In 2009 Jeremy Rak (singer-songwriter) and Michael Proctor (guitarist) formed the foundation for what would become Sephus Lee. Initially, they were a guitar-picking duo but it wasn’t long before they added Adam Glatz (drums) in 2010. The addition of Glatz inspired the stylistic evolution of the band. It wasn’t until two years later in 2012 that they got around to adding Mike Ickes (bass) and starting working on what would be their first EP entitled Heard It Tell.
Heard It Tell contains some decent songwriting, which combines folk/rock/blues with an undercurrent of Americana. The most original aspect of the songs is when they explore the darker sides of folk music. It’s a very unique approach, which I found to be an interesting aspect to their music.
The EP starts with “Devil Don’t Care,” which is a solid blues song revolving around reverb-laced guitar and the howl of Jeremy Rak. It’s fairly predictable but well delivered nonetheless. The highlight of the EP for me was the third song “Hatchet Man” which taps into the darker side of folk I was referring to earlier. I enjoyed the elements the band brings together in order to deliver a rather haunting song with lyrics that are downright creepy. Rak sings “Got me a pistol / Got me a bowie knife / Any man do you wrong / You know I'll kill him twice / Cuz I got a little darkness in me / And I'm gonna let it shine / Baby, when you see it / Then you will be all mine.”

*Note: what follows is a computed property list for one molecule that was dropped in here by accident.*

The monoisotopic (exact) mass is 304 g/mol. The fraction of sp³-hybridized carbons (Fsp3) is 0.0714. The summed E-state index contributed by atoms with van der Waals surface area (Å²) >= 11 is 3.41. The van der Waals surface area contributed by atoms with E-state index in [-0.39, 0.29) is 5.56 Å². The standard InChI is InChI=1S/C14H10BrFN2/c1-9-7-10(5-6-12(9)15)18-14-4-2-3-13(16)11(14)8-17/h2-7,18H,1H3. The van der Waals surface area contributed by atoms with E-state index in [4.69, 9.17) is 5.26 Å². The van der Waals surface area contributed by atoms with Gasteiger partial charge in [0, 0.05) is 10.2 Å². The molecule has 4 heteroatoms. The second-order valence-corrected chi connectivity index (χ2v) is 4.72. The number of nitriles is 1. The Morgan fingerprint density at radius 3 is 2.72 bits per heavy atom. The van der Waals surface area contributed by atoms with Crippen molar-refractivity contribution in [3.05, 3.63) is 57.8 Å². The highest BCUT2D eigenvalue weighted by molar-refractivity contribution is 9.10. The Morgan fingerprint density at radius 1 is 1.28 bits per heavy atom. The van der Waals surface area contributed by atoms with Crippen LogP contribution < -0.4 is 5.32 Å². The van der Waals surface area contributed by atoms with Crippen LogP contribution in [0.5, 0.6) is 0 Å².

The band closes with another highlight entitled “Low Tide Blues.” It’s a murky blues-inspired song that contains a killer guitar solo. The ending rocks out in pretty epic fashion.
Overall, Heard It Tell is a good start but the band could also do with a bit of minor tweaking here and there. I liked Rak’s vocals and felt they were appropriate for the music but there were a number of times he was noticeably out of key. Additionally, some of the parts in the songs follow rock n’ roll clichés, which is fine but often lacks originality. These are things that will most likely iron themselves out as the band starts to solidify.
On the plus side the band has an innate chemistry, can write a good tune and also are really onto something with the
“dark” folk. If I were their manager I would tell them to explore that area more to differentiate themselves as a band.
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